Harvard astronomer Miss Henrietta Leavitt was the first person to determine distances using Cepheids. Therefor in 1912 she made it possible to prove that “spiral-nebulas” (?) are independent galaxies millions of light-years away. Later on in 1923 american astronomer Edwin Hubble found a Cepheid in the Andromeda-galaxy and showed that the object is not just a small cluster of stars and gas within our own galaxy, but a large galaxy. The distance from us has later been determined to be 2,2 million light-years.
The historic plate on which Edwin Hubble found a Cepheid in a spiral-galaxy and marked it by writing “var” (variable) http://antwrp.gsfc.nasa.gov/apod/ap960406.html
Our own picture
This was taken during two nights on October 26th and 28th. The exposure time used:
Blue - 8200 sec
Green - 3300 sec
Red - 4100 sec
The galaxies M32 (LY away from us) and NGC 205 (at the same distance away) are also visible.
Taken by us: Marie Kjærgaard, Karen Olsen, Line Andresen and guests.
With this photograph it is possible to determine the distance to the Andromeda-galaxy by using the formula concerning magnitudes:
The biggest magnitude we can find on our photograph is 18,605 as shown on the following picture:
The human eye can at its maximum see a candlelight 1 km away, which means a magnitude of 6,5. By comparing this magnitude to the absolute magnitude that we were able to measure we can estimate the distance that our telescope can see a candelight:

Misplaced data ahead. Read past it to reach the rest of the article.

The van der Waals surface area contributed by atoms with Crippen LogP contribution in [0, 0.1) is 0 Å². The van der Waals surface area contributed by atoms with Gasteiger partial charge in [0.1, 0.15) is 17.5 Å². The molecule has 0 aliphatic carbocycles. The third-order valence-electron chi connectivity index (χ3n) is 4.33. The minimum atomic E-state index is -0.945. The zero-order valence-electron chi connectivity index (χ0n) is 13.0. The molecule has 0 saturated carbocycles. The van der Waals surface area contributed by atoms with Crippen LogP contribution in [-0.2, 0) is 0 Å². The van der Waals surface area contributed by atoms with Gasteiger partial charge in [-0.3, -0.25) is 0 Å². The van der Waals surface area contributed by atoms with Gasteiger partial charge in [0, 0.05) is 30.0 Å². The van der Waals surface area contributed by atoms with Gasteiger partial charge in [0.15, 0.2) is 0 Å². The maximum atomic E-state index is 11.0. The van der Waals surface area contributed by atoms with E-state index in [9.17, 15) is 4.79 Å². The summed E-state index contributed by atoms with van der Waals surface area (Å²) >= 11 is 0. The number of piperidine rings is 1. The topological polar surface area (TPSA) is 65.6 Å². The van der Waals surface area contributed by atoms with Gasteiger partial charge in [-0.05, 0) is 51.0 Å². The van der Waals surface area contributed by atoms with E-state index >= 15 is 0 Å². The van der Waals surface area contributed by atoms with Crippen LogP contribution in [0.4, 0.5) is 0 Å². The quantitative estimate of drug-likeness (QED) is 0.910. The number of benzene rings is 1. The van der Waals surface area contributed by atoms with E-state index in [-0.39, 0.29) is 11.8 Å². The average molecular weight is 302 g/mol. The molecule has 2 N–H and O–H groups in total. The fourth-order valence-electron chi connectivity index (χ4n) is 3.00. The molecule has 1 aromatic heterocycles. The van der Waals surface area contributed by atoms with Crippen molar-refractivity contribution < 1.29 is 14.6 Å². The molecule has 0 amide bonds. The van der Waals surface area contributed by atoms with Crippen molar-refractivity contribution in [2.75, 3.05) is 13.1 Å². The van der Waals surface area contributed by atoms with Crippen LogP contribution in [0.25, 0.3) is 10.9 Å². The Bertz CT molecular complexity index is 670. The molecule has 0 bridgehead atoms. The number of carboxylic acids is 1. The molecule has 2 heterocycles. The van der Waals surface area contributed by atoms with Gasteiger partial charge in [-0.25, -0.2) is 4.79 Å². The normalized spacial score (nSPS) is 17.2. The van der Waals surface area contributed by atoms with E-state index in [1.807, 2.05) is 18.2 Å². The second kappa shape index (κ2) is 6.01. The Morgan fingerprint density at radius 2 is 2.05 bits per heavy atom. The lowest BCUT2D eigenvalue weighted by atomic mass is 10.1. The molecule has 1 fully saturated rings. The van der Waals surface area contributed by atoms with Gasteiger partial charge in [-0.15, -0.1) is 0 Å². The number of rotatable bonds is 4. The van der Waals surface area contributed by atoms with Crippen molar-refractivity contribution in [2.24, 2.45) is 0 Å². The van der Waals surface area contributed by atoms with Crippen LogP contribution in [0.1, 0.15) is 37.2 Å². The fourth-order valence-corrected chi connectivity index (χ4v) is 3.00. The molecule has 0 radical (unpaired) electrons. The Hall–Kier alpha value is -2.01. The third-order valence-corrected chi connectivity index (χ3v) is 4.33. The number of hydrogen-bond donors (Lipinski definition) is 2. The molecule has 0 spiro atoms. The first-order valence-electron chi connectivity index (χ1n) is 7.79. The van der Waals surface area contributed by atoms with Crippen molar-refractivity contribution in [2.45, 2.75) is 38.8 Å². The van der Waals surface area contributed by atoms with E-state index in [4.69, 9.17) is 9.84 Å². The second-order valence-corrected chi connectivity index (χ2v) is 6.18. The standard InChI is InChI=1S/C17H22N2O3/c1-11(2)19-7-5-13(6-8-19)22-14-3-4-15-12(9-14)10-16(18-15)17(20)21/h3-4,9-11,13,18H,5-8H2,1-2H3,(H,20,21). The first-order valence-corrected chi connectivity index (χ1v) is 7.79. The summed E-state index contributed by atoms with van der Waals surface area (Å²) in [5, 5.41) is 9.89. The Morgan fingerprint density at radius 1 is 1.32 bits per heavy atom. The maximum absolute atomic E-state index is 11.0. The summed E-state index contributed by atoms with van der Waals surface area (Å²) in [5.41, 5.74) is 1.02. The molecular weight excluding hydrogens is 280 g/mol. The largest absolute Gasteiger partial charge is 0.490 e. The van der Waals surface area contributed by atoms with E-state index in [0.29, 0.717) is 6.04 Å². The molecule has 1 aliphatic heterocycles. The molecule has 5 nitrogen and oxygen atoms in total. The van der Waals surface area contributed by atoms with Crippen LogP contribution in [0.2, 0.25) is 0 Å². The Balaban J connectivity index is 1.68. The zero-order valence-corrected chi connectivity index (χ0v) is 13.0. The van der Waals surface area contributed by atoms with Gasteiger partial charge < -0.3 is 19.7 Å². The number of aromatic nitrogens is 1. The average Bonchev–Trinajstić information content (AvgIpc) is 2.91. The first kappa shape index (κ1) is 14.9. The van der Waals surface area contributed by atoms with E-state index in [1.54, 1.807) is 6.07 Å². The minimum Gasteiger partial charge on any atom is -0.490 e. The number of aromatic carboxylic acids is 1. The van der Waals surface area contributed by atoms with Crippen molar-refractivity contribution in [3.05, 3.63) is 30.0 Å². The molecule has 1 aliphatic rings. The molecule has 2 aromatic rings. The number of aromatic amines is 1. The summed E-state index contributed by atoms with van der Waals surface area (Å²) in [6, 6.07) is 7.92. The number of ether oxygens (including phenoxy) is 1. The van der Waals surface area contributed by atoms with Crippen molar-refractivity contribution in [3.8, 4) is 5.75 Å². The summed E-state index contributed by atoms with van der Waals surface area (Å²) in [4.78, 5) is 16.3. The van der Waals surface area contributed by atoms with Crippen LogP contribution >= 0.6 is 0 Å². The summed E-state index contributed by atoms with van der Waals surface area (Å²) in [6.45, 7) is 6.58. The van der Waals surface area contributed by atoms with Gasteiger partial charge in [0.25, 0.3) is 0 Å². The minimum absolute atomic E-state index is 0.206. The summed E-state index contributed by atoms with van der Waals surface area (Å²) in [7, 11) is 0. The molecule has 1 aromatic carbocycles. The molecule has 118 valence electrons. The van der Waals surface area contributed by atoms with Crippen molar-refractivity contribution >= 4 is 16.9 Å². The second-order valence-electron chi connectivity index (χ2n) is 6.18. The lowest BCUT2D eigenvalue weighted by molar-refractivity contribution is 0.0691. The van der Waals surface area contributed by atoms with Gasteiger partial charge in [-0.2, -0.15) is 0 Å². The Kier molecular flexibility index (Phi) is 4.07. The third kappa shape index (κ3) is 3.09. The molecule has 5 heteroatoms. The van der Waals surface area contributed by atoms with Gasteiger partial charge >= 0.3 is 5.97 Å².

So we are able to see a candlelight in Copenhagen from our Gymnasium in Sønderborg.
Using the same method we can find an approximate distance to the Andromeda galaxy.
m is the meassured magnitude while M is the absolute magnitude in the distance of 10pc.
We assume that the marked star is a giant, very strong star. Using a Hertzsprung-Russel diagram we can see that giant stars have an absolute magnitude of –6 or –7.5.
So now we are able to estimate the distance to the galaxy for both possibilities:
By multiplying with 3,26 we find the distance in light years, LY. The same procedure is used on the absolute magnitude of –7.5:
The distances lie within the interval from LY to LY, which is correct acording to the current distance used, LY. If we had time to find a Cepheid in the galaxy it would have been possible to find a very exact brightness of a star and from that calculate a more correct distance.
Group 151: Marie Kjærgaard, Karen Olsen and Line Andresen
Amtsgymnasiet in Sønderborg
The Andromeda Galaxy